Source: MIL-OSI Submissions
Source: NZ Principals Federation
The New Zealand Principals’ Federation (NZPF) has welcomed the increased funding to Education in the 2022 Budget announcements.
“Our top priorities are to implement the curriculum refresh by providing the appropriate resources and professional learning for our teaching staff and re-engaging our students by having them present at school, participating in learning and making progress,” said Cherie Taylor-Patel, President of NZPF.
“We warmly welcome the pre-announced $88 million for re-engaging students and the $135 million announced in the Budget, for the curriculum refresh, including te Reo resources, research, teaching resources, professional learning and the NCEA change programme,” she said.
“It is also pleasing that the equity index will now be implemented and will replace the decile system which was always a blunt instrument,” she said. “The injection of an extra $75 million will ensure that no schools will experience a decrease in funding for 2023, and principals will welcome that,” Taylor-Patel said.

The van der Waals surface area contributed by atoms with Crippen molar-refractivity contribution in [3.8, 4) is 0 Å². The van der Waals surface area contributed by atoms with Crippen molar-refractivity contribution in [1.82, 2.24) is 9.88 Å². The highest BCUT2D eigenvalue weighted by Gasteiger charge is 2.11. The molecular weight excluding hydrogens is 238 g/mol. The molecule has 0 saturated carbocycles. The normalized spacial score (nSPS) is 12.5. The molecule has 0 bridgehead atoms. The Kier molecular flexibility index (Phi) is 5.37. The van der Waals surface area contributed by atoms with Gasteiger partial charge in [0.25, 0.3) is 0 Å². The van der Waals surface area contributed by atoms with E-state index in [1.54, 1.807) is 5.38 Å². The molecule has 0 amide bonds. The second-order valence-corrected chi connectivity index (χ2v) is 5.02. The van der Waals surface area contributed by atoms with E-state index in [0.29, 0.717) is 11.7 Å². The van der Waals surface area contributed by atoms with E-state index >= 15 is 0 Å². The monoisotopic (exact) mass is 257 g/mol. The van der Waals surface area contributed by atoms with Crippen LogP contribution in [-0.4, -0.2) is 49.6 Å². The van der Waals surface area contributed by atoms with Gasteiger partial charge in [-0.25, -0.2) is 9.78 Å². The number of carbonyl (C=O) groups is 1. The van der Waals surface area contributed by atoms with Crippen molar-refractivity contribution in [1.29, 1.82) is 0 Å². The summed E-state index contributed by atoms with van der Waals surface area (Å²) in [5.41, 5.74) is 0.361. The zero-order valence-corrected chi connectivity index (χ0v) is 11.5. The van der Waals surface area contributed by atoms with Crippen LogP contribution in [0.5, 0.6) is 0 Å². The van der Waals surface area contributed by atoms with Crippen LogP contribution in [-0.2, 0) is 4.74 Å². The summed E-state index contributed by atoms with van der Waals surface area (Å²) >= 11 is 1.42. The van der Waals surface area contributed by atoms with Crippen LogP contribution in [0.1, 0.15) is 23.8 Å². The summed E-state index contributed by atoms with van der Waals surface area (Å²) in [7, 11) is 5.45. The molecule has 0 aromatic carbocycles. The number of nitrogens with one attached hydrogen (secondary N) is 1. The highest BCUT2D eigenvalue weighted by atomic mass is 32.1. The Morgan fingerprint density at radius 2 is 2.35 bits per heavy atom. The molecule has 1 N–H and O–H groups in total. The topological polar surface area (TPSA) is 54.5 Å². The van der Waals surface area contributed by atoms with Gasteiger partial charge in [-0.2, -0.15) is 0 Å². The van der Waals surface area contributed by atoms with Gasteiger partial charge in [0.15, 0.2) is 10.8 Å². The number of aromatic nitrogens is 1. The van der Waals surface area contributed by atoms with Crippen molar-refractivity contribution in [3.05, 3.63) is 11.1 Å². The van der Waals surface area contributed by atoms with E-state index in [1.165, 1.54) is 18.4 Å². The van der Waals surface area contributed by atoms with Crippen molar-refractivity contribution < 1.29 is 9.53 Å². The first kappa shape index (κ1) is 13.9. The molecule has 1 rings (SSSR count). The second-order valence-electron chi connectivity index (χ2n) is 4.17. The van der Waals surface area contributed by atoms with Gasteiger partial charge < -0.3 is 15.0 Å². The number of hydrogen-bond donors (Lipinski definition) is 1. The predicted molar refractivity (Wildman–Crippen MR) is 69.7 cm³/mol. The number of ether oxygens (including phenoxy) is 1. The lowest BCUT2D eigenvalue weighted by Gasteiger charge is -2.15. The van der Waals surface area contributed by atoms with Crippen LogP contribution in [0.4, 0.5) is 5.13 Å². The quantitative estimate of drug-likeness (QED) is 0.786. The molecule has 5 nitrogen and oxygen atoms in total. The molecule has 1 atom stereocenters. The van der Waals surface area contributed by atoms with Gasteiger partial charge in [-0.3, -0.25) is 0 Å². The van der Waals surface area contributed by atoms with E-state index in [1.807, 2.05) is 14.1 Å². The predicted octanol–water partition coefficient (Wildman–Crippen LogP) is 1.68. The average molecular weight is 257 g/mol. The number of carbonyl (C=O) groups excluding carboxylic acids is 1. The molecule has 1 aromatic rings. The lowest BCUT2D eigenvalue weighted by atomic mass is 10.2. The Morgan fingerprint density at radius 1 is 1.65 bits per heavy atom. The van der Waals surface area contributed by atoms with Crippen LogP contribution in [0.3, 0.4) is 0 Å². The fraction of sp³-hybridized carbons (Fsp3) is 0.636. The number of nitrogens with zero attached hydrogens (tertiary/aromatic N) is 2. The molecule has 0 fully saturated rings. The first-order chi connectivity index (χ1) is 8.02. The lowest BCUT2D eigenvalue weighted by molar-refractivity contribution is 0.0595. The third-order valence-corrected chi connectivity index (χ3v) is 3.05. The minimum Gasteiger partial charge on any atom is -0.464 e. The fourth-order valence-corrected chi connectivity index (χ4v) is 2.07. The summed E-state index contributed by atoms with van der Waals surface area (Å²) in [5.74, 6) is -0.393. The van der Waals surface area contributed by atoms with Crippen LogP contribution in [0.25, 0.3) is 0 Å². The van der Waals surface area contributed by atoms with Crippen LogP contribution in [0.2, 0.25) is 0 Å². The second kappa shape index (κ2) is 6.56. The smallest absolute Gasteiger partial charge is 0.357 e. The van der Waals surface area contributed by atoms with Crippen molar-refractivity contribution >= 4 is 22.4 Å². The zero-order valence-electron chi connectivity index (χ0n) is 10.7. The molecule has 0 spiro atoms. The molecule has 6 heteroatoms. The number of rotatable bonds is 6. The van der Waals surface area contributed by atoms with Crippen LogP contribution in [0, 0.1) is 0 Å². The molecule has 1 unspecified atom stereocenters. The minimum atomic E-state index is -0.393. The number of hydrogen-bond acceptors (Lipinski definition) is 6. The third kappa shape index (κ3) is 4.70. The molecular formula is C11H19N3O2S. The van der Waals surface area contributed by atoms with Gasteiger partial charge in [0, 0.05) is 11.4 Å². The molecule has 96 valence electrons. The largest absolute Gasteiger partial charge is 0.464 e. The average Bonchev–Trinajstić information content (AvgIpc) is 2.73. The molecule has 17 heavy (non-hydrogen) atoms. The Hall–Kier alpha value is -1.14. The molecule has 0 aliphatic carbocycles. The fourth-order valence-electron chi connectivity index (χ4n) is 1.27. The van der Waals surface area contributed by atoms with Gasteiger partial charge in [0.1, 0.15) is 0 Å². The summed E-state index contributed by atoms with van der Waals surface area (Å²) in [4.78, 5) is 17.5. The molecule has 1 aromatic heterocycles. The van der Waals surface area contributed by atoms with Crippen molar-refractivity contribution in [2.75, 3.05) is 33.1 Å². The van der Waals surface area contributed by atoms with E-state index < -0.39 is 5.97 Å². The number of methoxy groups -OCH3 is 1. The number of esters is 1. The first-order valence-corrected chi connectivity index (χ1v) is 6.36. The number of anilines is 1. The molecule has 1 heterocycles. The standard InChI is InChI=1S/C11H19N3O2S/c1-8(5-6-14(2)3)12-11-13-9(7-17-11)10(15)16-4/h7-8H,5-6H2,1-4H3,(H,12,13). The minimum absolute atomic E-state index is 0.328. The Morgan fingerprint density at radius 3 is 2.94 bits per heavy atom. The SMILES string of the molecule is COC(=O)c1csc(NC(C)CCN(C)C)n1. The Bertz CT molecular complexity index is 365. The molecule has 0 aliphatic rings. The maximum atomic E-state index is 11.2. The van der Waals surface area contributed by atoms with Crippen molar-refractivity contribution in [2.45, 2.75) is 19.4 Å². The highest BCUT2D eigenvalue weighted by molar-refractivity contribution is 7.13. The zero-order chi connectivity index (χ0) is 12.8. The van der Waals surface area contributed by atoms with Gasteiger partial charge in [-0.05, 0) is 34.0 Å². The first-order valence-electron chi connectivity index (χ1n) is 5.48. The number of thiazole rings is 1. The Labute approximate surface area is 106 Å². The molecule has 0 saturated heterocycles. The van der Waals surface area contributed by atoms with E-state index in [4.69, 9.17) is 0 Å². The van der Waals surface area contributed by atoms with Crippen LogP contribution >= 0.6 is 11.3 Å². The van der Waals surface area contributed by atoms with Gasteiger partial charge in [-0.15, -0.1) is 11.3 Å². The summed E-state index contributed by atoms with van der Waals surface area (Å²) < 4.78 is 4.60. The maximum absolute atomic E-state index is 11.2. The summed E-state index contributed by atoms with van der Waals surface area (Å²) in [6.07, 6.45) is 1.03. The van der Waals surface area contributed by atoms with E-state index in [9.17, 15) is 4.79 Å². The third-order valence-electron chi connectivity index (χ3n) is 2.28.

Other supports to get a boost from the Budget include $90 million to support mental health and student wellbeing through the Health Budget’s Mana Ake programme, funding for community learning hubs and increased support for at risk students. A further $13.4 million was allocated for the learning support of deaf students, for ethnic learning hubs and for students in remote locations and $22.3 million for leadership advisor positions.
“We are pleased to see more funding for these critical services and especially pleased at the increase in leadership advisor positions but would like to have seen more Mana Ake support for schools in Auckland, since more than half of all our students are in the Auckland region,” she said.
Taylor-Patel noted that since the initial 600 learning support coordinators were established in schools, no further increase had been funded.
“We would also like to have seen further learning support coordinators funded, so that more of our schools could benefit from their expertise,” said Taylor-Patel.
She noted that whilst the increase of 2.75% for schools’ operations grants was welcome, it did not come close to meeting the rate of inflation.